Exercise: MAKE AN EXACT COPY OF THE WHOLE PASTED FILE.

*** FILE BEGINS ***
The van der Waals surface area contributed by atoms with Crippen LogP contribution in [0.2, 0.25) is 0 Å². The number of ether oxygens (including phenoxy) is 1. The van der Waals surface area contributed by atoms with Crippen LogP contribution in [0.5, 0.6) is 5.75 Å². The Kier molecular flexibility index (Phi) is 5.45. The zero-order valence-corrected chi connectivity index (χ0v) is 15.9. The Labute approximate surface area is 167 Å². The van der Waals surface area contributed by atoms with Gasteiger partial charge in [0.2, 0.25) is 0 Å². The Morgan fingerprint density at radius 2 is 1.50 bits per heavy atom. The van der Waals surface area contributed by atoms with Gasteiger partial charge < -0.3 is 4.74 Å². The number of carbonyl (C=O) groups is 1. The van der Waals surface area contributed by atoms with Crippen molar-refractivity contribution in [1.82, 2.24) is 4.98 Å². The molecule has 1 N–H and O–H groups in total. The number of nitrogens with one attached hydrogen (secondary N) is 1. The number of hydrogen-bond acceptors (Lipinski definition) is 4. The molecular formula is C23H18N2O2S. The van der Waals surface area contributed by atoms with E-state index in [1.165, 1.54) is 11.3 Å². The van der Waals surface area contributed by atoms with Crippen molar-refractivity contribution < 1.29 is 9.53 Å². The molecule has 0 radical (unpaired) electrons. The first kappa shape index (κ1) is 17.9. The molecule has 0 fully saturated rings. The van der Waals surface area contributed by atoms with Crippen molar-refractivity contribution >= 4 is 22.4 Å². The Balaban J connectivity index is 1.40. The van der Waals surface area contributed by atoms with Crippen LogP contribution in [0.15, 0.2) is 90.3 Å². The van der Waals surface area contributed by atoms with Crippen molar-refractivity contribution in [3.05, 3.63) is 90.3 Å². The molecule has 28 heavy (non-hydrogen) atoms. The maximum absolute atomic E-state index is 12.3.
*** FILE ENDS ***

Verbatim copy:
The van der Waals surface area contributed by atoms with Crippen LogP contribution in [0.2, 0.25) is 0 Å². The number of ether oxygens (including phenoxy) is 1. The van der Waals surface area contributed by atoms with Crippen LogP contribution in [0.5, 0.6) is 5.75 Å². The Kier molecular flexibility index (Phi) is 5.45. The zero-order valence-corrected chi connectivity index (χ0v) is 15.9. The Labute approximate surface area is 167 Å². The van der Waals surface area contributed by atoms with Gasteiger partial charge in [0.2, 0.25) is 0 Å². The Morgan fingerprint density at radius 2 is 1.50 bits per heavy atom. The van der Waals surface area contributed by atoms with Gasteiger partial charge < -0.3 is 4.74 Å². The number of carbonyl (C=O) groups is 1. The van der Waals surface area contributed by atoms with Crippen molar-refractivity contribution in [1.82, 2.24) is 4.98 Å². The molecule has 1 N–H and O–H groups in total. The number of nitrogens with one attached hydrogen (secondary N) is 1. The number of hydrogen-bond acceptors (Lipinski definition) is 4. The molecular formula is C23H18N2O2S. The van der Waals surface area contributed by atoms with E-state index in [1.165, 1.54) is 11.3 Å². The van der Waals surface area contributed by atoms with Crippen molar-refractivity contribution < 1.29 is 9.53 Å². The molecule has 0 radical (unpaired) electrons. The first kappa shape index (κ1) is 17.9. The molecule has 0 fully saturated rings. The van der Waals surface area contributed by atoms with Crippen molar-refractivity contribution >= 4 is 22.4 Å². The Balaban J connectivity index is 1.40. The van der Waals surface area contributed by atoms with Crippen LogP contribution in [0.15, 0.2) is 90.3 Å². The van der Waals surface area contributed by atoms with Crippen molar-refractivity contribution in [3.05, 3.63) is 90.3 Å². The molecule has 28 heavy (non-hydrogen) atoms. The maximum absolute atomic E-state index is 12.3.